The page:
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dan
PostPosted: Sun Dec 27, 2015 10:57 am 
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Hi John, MY valve is on the tank bottom also, Stainless ball Valve. I welded a reinforcement washer (1/8) thk around and to the tank bung, shaped it to the tank first it's about 3" OD. Obviously it was not needed as that area is curved and rigid. I have no HArd Fuel lines, all Neoprene high grade Fuel hose, 1/2" to the Gasgalator , 3/8" to the Carb, Gravity fed. I do have fire sleeve on everything firewall forward, simple few parts & very effective ....Dan


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jtwigg
PostPosted: Tue Dec 29, 2015 3:26 pm 
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Dan and jrevans, it sounds like both hard and flexible lines have been successful. Thanks for the info, too, on what type of valve to get - stainless ball valves best. I don't know where my valve came from and I don't see anything like it online. It's conical and has a weird gasket/seal with a truncated triangle cross-section. This picture was before cleaning it up.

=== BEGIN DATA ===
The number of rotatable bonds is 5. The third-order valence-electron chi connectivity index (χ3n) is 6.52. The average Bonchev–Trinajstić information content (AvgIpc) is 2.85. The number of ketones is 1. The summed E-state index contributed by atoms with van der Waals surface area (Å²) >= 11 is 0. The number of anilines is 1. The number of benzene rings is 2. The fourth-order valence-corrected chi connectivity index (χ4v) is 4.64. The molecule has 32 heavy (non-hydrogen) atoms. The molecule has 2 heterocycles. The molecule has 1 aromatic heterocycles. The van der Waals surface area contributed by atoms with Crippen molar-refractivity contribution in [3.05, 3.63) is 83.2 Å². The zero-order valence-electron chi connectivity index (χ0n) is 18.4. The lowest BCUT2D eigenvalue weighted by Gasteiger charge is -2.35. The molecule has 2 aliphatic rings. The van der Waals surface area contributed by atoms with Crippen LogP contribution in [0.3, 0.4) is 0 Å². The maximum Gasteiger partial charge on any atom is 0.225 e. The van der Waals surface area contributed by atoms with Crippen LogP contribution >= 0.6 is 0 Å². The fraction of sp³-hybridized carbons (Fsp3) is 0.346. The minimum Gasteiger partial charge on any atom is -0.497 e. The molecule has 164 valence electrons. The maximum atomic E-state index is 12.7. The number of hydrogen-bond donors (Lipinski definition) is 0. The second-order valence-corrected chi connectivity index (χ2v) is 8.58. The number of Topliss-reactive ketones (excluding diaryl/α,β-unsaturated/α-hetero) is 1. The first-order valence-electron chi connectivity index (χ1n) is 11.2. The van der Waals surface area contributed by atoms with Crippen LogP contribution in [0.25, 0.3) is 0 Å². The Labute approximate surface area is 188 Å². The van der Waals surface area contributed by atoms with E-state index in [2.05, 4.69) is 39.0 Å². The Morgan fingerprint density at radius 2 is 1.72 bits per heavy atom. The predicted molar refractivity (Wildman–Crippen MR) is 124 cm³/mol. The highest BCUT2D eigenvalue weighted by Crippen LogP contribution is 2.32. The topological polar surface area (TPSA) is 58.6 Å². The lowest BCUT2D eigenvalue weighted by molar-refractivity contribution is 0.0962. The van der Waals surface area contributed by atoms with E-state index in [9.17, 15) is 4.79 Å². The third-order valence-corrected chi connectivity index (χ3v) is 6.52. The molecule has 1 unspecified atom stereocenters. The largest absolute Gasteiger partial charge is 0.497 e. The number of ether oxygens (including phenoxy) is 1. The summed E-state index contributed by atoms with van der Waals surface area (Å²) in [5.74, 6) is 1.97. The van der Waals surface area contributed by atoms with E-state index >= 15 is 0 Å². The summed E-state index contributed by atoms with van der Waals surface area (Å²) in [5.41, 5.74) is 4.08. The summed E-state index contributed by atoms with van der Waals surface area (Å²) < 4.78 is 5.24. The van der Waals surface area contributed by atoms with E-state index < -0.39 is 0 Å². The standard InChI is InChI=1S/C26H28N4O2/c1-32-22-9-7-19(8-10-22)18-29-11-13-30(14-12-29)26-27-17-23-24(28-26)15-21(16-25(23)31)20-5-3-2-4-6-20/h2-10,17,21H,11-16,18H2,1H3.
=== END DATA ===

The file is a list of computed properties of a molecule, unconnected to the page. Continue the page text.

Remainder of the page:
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John Twigg N12055 SN.79 Pittsburgh, PA (KFWQ)


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Tony Ginn
PostPosted: Wed Dec 30, 2015 12:09 pm 
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That shut off valve looks just like the one I had to rebuild before Christmas. It had a very slow drip in my 1947 Aeronca SuperChief. First drip in 17 years of ownership.

On 27 December my T-18 turned 23 years old (so of course we went flying!). It has a SS ball valve that has never dripped or seeped or even got tough to turn. -- Tony


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Rich Brazell
PostPosted: Wed Dec 30, 2015 3:59 pm 
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Attachment:
fuel shutoff valves overhaul rev7.pdf [1.16 MiB]
Downloaded 98 times
This looks similar to the beast in question ? ???

RB O0